Xu Yifan, Deputy Director of the National Bureau of Statistics (NBS), has “predicted” (maybe he has already drafted the report?!) that China’s GDP growth will be 10 percent this year (following 10.2 percent in 2005, and 10.9 percent in the first six months of 2006). China Daily reports:
• “NBS statistics show the growth rate of fixed assets investment,a major indicator of economic growth, dropped 5.9 percentage points over previous month to 21.5 percent in August.”
• “Chinese banks lent 177 billion yuan (22.4 billion U.S. dollars) on average per month in July and August, half of the average monthly new loans in the first six months.”
Xu is reported as saying that there are still risks of overheating, and from too much fixed-asset investment. In any event, estimates have been going up and down recently. I reported earlier (in August – see here ) that:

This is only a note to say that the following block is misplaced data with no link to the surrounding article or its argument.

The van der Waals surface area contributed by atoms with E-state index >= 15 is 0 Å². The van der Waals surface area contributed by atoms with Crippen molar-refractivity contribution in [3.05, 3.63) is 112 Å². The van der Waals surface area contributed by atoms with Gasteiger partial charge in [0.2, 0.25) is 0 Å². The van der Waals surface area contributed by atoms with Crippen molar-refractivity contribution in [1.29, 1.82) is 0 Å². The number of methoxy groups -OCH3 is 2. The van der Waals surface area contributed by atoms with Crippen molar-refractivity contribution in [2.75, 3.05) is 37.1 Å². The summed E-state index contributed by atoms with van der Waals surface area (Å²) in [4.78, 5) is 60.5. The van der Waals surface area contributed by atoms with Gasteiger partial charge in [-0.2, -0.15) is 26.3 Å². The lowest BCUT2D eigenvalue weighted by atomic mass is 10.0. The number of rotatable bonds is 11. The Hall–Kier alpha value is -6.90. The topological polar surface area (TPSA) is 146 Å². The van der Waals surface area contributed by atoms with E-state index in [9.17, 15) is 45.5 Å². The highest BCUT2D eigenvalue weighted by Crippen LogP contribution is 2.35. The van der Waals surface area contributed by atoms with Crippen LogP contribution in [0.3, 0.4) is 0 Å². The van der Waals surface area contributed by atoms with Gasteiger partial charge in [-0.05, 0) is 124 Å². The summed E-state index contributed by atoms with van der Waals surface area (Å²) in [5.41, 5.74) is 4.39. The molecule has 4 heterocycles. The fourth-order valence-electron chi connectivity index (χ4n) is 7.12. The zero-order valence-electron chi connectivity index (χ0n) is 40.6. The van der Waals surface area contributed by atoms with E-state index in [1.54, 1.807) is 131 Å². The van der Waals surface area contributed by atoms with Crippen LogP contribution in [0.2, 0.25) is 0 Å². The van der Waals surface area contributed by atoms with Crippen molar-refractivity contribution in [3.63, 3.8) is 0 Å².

• The World Bank has revised its estimate for China’s 2006 growth up to 10.4 percent from 9.5 percent.
• The Chinese Ministry of Commerce’s estimate is for around 10.2 percent growth overall (up from an earlier estimate of 9.9 percent, and against a target of 8 percent).
So, at around 10 percent there seems to be some sort of consensus.
See news source:
Official: China’s economy to grow at 10% this year 
China Daily – China
A senior official predicted China’s economy would grow at around 10 percent this year and the consumer price index would stay at two percent. …